Hi Ben,Very impressed with your answer, I hope you don't mind me clarifying just before rating you 5 stars, as you have been great.My main concern surrounded someone suing a PPI company as they had stated that if the company kept ringing they would charge them £10 per minute and this was upheld.http://www.bbc.co.uk/news/business-20068927I also thought if we took it to the extreme and I sent 1000 emails to a business, they could arguably say that I am sabotaging by costing them money and affecting their business, so in taking resourcing away from real clients. So I thought if that makes sense that they might have a case, maybe on a smaller level they could argue the same points. As I am contacting them incognito from a review site, there is no intention from the start to use their services, so thus I am knowingly taking resources that in effect cost them money in wages, away from potential paying customers, so I thought this is where they may try and sue? Also they can't object as they don't know that I am not a real customer? Can you just clarify that in your opinion on this and then I'm happy.I am not going to mention any of the negatives of any business, just mention the ones who performed well.
Expert:  Ben Jones replied 1 year ago.
Yes well that is linked to harassment laws where the person had asked to be left alone and the companies continued to hound him with calls. So in your case, you calling them a couple of times and them making no objections to that would not qualify. However, if they got wind of what you were up to and asked you to stop contacting them, yet you continued to do so and then started wasting their time even though they had specifically asked you not to be in touch, then that is when you could be in trouble. So the easiest thing to do is to immediately stop contact with a company if they have requested you do not contact them any longer. So you have to keep things to a reasonable level – make it appear like a genuine query and keep your level of communication to a reasonable level. If you were to send multiple requests, disguised as different potential customers then that could be an issue but if they were kept to a few occurrences with each company then it should not be an issue. Hope this clarifies?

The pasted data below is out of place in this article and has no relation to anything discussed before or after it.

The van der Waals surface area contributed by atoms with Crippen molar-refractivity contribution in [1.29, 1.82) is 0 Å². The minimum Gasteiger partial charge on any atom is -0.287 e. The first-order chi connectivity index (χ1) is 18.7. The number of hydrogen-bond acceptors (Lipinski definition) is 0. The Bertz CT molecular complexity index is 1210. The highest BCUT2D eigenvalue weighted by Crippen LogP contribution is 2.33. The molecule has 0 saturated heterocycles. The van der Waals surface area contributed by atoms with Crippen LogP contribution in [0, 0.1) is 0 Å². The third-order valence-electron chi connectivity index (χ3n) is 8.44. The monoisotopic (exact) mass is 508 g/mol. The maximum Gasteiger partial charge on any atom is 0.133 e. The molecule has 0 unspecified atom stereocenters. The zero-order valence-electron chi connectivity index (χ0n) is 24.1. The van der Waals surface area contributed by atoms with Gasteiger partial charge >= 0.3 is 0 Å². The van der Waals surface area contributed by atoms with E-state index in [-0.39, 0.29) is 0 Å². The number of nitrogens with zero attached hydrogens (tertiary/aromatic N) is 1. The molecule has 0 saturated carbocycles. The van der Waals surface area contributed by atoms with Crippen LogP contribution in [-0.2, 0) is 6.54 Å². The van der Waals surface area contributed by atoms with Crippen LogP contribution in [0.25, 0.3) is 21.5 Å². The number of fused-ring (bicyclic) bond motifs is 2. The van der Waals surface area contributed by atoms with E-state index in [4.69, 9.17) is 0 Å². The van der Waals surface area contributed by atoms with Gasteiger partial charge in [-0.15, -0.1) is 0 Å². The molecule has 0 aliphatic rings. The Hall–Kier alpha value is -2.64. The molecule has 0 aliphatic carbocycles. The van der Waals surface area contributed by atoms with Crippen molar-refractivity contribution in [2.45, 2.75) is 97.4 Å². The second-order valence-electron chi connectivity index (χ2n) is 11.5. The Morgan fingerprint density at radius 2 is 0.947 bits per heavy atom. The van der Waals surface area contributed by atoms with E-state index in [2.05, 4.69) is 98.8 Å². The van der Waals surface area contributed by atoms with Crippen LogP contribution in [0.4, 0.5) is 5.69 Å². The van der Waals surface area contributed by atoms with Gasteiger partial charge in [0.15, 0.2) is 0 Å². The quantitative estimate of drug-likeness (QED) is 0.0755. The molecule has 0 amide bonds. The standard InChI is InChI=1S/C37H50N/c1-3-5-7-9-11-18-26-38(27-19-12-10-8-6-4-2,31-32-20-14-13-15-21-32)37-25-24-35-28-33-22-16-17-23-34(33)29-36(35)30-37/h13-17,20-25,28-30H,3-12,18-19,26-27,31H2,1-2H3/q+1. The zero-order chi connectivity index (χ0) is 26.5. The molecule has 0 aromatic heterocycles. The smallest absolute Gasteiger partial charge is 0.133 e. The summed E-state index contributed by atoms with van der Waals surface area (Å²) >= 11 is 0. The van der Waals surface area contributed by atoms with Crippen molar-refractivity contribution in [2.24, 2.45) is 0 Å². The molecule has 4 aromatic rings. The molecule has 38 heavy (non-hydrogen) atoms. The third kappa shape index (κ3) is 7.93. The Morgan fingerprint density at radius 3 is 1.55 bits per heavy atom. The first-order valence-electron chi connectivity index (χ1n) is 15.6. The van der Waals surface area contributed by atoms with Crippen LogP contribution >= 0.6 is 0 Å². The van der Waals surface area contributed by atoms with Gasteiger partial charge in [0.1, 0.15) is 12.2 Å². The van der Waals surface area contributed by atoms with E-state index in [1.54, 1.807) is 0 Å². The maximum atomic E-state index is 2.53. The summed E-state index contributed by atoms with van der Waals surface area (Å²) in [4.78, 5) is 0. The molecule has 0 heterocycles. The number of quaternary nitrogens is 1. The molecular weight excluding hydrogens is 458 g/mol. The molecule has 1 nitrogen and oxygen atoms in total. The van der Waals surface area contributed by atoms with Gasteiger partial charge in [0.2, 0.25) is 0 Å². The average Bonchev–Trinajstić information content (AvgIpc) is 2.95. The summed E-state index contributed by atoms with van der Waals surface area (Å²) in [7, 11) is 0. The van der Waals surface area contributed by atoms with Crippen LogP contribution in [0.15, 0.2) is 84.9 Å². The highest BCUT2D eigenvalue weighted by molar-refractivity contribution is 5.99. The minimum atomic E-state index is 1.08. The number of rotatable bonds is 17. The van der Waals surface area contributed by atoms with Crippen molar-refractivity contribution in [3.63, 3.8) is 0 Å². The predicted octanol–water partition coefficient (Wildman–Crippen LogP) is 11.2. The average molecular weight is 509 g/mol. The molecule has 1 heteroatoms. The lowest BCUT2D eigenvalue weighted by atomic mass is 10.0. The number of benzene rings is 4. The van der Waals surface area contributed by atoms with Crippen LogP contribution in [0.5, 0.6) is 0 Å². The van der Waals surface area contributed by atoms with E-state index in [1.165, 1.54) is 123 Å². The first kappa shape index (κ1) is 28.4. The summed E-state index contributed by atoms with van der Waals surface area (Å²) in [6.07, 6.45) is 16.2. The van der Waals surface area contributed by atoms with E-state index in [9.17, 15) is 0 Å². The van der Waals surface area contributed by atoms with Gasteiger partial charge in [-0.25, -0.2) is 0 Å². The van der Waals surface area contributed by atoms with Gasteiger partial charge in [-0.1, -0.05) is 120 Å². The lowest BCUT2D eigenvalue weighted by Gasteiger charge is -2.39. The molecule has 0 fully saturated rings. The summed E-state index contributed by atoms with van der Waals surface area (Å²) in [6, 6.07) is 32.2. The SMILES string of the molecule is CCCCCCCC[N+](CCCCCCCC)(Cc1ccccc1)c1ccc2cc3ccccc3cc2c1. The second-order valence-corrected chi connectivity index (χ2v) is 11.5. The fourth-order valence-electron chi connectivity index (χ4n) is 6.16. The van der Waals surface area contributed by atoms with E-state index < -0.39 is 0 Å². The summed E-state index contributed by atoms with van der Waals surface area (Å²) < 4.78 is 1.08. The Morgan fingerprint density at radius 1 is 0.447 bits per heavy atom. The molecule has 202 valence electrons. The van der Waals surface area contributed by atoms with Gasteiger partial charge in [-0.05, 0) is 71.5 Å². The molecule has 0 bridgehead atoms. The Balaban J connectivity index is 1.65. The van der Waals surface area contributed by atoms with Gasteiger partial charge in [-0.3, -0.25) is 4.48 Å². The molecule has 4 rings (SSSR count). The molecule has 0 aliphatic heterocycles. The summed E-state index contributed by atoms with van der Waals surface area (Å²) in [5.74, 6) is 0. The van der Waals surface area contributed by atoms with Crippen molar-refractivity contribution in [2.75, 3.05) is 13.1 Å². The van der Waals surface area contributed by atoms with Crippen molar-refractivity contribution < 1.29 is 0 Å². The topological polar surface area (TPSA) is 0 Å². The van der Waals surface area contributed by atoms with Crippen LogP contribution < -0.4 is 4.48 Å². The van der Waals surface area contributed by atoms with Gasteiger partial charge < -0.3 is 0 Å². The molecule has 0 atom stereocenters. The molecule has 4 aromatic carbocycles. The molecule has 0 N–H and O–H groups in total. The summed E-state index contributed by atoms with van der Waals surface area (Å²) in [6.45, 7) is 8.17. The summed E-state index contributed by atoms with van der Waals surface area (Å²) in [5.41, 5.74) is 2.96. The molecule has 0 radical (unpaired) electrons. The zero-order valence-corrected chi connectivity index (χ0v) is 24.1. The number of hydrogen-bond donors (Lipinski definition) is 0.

Customer: replied 1 year ago.
Thank you Ben, that is where my concern lay, I was planning on sending 15 emails over the course of a month, 5 from different prospective companies looking to enlist their services, 5 from job applicants and 5 with questions about the company. I can of course reduce this to 3 in each category, I just wanted to give them a fair crack of the whip as 1 email in each category wouldn't be a fair representation. So in your opinion would 15 emails over the course of a month be an issue? If so would this be eliminated by emailing them informing me of my intentions and offering an opt out should they wish. I would rather not do this, so if you think 15 would be fine. It would be a one off test but may be repeated in 12 months time.
Expert:  Ben Jones replied 1 year ago.
No one can really say how many email precisely is too much and how much is reasonable. There is no figure you can refer to and to be honest if this was to end up in court each judge may have a different interpretation so it can vary. I would not say that 15 emails on the whole is too much but obviously it would depend on how much detail there will be in each and how much time it will take up. Also remember that you will not really get into trouble unless you continued wasting their time once they had asked you not to If your original question has been answered I would be grateful if you could please quickly rate my answer by selecting 3, 4 or 5 starts at the top of the page - it only takes a second to do and is an important part of our process. I can still answer follow up questions afterwards if needed. Thank you
Ben Jones, UK Lawyer
Category: Law
Satisfied Customers: 46773
Experience: Qualified Solicitor - Please start your question with 'For Ben Jones'
Ben Jones and other Law Specialists are ready to help you
Customer: replied 1 year ago.
Thank you Ben, much appreciated, if you could give me one last piece of advice it would be much appreciated. If someone did sue me over all this, what would you guesstimate that they would be suing me for, would it just be the time spent responding to my emails that would be considered proportionate ? Kind regards Rob
Expert:  Ben Jones replied 1 year ago.
They can only sue you for losses incurred as a result of your actions so yes it would be time spent dealing with you
Customer: replied 1 year ago.
Thank you Ben, I have really appreciated your help. Happy new year.
Expert:  Ben Jones replied 1 year ago.
You are most welcome, all the best